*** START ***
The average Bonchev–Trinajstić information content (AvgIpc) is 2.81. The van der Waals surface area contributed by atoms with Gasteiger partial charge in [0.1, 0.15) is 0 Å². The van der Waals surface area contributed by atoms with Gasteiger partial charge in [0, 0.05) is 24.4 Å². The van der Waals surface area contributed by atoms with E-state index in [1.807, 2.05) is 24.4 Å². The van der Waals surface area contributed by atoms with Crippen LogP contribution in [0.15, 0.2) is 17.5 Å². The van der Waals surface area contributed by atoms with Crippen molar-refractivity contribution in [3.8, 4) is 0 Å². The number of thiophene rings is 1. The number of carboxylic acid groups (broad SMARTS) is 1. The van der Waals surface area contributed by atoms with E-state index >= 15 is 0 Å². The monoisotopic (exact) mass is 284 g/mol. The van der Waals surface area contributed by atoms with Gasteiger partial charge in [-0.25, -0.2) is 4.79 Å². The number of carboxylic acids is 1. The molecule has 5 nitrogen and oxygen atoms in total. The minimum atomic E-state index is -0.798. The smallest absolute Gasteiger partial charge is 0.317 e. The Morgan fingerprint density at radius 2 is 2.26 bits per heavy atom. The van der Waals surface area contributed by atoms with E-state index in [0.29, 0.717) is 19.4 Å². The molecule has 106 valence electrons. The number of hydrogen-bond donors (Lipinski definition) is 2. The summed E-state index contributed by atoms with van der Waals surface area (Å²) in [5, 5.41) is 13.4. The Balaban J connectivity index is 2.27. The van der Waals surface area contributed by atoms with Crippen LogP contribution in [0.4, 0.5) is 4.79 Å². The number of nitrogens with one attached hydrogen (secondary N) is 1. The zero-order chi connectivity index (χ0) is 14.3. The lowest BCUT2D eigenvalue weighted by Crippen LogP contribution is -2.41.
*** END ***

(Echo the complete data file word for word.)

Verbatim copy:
The average Bonchev–Trinajstić information content (AvgIpc) is 2.81. The van der Waals surface area contributed by atoms with Gasteiger partial charge in [0.1, 0.15) is 0 Å². The van der Waals surface area contributed by atoms with Gasteiger partial charge in [0, 0.05) is 24.4 Å². The van der Waals surface area contributed by atoms with E-state index in [1.807, 2.05) is 24.4 Å². The van der Waals surface area contributed by atoms with Crippen LogP contribution in [0.15, 0.2) is 17.5 Å². The van der Waals surface area contributed by atoms with Crippen molar-refractivity contribution in [3.8, 4) is 0 Å². The number of thiophene rings is 1. The number of carboxylic acid groups (broad SMARTS) is 1. The van der Waals surface area contributed by atoms with E-state index >= 15 is 0 Å². The monoisotopic (exact) mass is 284 g/mol. The van der Waals surface area contributed by atoms with Gasteiger partial charge in [-0.25, -0.2) is 4.79 Å². The number of carboxylic acids is 1. The molecule has 5 nitrogen and oxygen atoms in total. The minimum atomic E-state index is -0.798. The smallest absolute Gasteiger partial charge is 0.317 e. The Morgan fingerprint density at radius 2 is 2.26 bits per heavy atom. The van der Waals surface area contributed by atoms with E-state index in [0.29, 0.717) is 19.4 Å². The molecule has 106 valence electrons. The number of hydrogen-bond donors (Lipinski definition) is 2. The summed E-state index contributed by atoms with van der Waals surface area (Å²) in [5, 5.41) is 13.4. The Balaban J connectivity index is 2.27. The van der Waals surface area contributed by atoms with Crippen LogP contribution in [0.4, 0.5) is 4.79 Å². The number of nitrogens with one attached hydrogen (secondary N) is 1. The zero-order chi connectivity index (χ0) is 14.3. The lowest BCUT2D eigenvalue weighted by Crippen LogP contribution is -2.41.